Daniel Walker said...

What focal length do you like best for food shots with natural lighting?

ODL Designs said...

That is a lovely portrait of your wife Kirk!!

Fuji is working hard to win new customers, as all the smaller marker share players do. One has to applaud ideas like using their grip as a charger etc.

Really I sometimes feel the tools are fast outstripping the talent :)

AstraWlad said...

Hello, Kirk! First of all, I want to thank you for a brilliant blog. I'm visiting it for some years now and it was always a great pleasure to read.

But regarding the Fuji system question I'm a bit curious: have you ever considered it's 16-55/2.8 and 50-140/2.8 zoom lenses? They are just brilliant and the longer one is in par with prime lenses in it's IQ. So, there is no need to have a bunch of primes, just take X-T2 body with said zooms and you will have all your bases covered (and for a much less cost than with Sony hyper-expensive Zeiss and G-line glass).

For a photo hobbyist like me it's a very appealing deal.

Jim Tardio said...

Like Nikon missing the boat with their DX line, Sony is doing the same thing with its E-Mount/APS-C lenses. They've given us a hodgepodge of frustrating focal lengths...really, a 20mm (30mm eq)? Sony branded lenses, Zeiss branded lenses, Batis lenses?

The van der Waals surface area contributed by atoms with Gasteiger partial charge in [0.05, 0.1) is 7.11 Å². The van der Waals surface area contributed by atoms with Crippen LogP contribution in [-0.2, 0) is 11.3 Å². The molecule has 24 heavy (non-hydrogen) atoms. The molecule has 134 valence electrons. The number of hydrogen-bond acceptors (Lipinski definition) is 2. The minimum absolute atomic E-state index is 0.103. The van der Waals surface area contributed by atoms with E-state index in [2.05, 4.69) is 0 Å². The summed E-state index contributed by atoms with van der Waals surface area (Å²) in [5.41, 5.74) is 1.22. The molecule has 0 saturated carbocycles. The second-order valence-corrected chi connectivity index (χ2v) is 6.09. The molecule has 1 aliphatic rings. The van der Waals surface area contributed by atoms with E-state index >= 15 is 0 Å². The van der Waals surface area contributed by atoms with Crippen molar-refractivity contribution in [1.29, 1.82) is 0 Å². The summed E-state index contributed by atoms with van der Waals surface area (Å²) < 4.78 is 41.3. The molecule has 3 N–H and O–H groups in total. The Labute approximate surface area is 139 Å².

You know the a6300 could be killer with a good line of pancake-type lenses. I use one with the 3 Sigma lenses, and that works...but if Sony would give me full-frame equals of a 21, 35 & 90mm lens line up, I think they'd have a hard system to beat then.

Anonymous said...

a great combo is an Xpro 2 + 35 f2 (and the upcoming) 23 f2, the size is just perfect, larger primes or lenses just dont feel as good, and this is - as you put it - my "throwback camera".

However, I already bought the 18-135 zoom (mainly for video) and 50-140 2.8 n anticipation of the XT2, not only is the 50-140 2.8 great for bread and butter portraits, but Fuji's image stabilisation is insanely rock solid for video. These lenses have the latest generation of Fuji OIS and racked out to the 200mm equivalent it is as good as the olympus 5-axis in my eyes. I can hold a still photo down to 1/8th at 200mm whilst I can make 200mm footage look virtually tripod based with a quick post-stabilisng in fcpx.

I had the Xt1 but sold it way back because of the terrible video and am currently using a D810 for my bread and butter, thought of just using the xpro2 as my "vanity" camera but the quality of the files and improvements on a whole have got me considering to slowly transition to fuji for full time work and relegate the D810 to situations when i need maximum dynamic range and shallow depth of field.

just some food for thought ~

REP96st said...

There were discussions where pros were saying that Canon wasn't worried about Sony or Nikon, but they were seriously concerned about Fujifilm.

The XT2 is about to stir the pot again, just like the XT1 did, but it's now added a better sensor and 4K. And 10 minutes of 4K is better than the high end latest from Nikon.